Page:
Nauru detainees: 'What they most need is some hope'

9:24 pm on 18 October 2016

New Zealand needs to step up and help the hundreds of people detained in Australia's camps on Nauru, Amnesty International says.

A small group of Muslim refugees pray at sunset while other refugees participate in a football match at a camp for the asylum seekers on Nauru, 20 September 2001. The first of hundreds of mainly Afghan refugees arrived on the island 19 September from the Australian troopship Manoora.

A small group of Muslim refugees pray at sunset while other refugees participate in a football match at a camp for the asylum seekers on Nauru. Photo: AFP

The human rights organisation has issued a report which says the hundreds of people - including 55 children - being held there continue to face horrific sexual and physical abuses, while mental health issues are worsening.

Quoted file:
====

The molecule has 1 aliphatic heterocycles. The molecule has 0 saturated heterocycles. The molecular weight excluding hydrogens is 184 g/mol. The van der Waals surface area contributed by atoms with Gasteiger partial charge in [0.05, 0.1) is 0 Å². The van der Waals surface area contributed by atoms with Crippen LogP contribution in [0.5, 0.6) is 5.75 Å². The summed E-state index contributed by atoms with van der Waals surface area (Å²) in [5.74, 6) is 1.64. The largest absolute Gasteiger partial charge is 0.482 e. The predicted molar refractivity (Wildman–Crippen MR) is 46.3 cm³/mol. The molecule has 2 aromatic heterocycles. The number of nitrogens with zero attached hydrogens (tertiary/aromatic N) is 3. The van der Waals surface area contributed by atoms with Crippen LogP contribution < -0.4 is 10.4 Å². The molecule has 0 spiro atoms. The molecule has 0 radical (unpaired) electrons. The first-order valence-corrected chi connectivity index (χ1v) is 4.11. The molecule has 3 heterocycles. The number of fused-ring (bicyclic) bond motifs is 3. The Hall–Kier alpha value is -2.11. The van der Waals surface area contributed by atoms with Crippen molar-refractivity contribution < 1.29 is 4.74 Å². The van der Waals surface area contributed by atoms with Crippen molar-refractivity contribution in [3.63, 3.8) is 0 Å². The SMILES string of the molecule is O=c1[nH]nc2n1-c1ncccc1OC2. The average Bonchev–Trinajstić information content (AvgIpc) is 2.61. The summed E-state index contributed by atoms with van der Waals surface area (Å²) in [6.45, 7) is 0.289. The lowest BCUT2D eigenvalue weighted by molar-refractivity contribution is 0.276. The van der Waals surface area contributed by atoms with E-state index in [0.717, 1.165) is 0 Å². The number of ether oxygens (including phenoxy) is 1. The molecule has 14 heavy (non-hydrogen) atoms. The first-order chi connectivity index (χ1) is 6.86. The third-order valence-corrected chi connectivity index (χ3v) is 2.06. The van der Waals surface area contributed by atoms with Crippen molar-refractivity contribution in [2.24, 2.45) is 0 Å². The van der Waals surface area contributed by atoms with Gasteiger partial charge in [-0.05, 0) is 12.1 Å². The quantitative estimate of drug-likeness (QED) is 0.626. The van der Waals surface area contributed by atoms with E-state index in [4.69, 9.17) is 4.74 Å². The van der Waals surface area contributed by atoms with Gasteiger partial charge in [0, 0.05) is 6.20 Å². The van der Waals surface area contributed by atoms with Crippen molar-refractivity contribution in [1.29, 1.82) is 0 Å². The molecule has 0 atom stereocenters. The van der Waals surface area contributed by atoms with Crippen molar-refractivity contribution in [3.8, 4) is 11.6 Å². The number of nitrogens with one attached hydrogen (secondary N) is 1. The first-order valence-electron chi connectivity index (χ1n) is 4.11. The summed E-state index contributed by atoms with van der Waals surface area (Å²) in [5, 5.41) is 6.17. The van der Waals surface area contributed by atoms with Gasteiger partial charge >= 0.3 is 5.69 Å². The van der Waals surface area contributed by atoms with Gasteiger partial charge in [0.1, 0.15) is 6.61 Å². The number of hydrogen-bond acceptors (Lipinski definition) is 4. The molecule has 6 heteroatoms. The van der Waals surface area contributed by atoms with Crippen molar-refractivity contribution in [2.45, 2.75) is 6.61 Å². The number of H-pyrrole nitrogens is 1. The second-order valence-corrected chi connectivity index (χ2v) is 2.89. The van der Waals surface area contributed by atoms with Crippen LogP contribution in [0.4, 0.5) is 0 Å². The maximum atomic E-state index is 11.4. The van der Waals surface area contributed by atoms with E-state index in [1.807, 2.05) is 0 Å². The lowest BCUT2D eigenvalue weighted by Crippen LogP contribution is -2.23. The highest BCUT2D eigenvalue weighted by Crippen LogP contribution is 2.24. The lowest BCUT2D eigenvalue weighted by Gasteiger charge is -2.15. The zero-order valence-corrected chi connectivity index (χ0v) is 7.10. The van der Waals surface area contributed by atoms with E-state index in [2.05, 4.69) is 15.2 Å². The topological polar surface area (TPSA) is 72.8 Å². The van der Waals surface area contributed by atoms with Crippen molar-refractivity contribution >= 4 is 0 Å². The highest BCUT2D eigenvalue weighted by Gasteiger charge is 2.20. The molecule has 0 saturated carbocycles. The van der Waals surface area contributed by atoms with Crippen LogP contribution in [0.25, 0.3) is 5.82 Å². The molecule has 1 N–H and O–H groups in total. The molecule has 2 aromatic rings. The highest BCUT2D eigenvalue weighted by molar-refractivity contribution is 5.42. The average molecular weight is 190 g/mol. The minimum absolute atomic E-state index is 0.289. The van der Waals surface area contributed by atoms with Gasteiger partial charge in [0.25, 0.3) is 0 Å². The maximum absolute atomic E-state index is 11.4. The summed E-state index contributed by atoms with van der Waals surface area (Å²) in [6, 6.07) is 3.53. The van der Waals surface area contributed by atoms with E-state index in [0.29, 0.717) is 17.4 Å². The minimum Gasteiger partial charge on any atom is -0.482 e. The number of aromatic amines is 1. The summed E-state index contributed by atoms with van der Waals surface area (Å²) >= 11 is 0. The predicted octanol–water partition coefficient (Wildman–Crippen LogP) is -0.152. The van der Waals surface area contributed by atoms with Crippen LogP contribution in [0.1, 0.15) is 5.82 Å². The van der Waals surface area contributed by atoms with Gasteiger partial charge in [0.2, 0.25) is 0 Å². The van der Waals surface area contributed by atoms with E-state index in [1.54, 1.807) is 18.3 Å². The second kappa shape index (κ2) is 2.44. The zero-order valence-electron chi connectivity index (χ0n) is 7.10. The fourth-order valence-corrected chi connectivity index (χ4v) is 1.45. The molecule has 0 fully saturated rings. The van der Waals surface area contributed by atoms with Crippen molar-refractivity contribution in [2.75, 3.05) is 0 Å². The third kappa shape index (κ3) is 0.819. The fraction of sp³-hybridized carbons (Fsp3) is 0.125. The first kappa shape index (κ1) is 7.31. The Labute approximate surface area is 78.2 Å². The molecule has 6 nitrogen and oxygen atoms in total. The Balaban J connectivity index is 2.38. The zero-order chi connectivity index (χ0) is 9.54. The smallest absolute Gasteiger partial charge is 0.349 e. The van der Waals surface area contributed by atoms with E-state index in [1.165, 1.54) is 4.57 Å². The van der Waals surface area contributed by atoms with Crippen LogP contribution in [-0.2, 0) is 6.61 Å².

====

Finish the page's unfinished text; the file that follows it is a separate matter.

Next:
Amnesty New Zealand executive director Grant Bayldon said Australia seemed unlikely to budge, so other nations such as New Zealand needed to act.

"What they most need is some hope. Hope that there is some end to what's effectively detention there on Nauru, and hope that they aren't forgotten.

"And that's really what we're trying to do. We're working very hard on the Australian government, but also on other governments."

New Zealand has offered to take 150 of the asylum seekers, but Australia said it must deal directly with Nauru, and the offer has stalled.

Labour Party leader Andrew Little said New Zealand should take a stronger stance.

"John Key should cause international embarrassment to Australia if indeed they haven't already been embarrassed enough.

"In an age of world-wide humanitarian crises, one that is on our doorstep, then we need to be applying a bit of a stiff arm on it and say 'we can help'."

Prime Minister John Key said the offer to take asylum seekers - made in 2013 - was still on the table.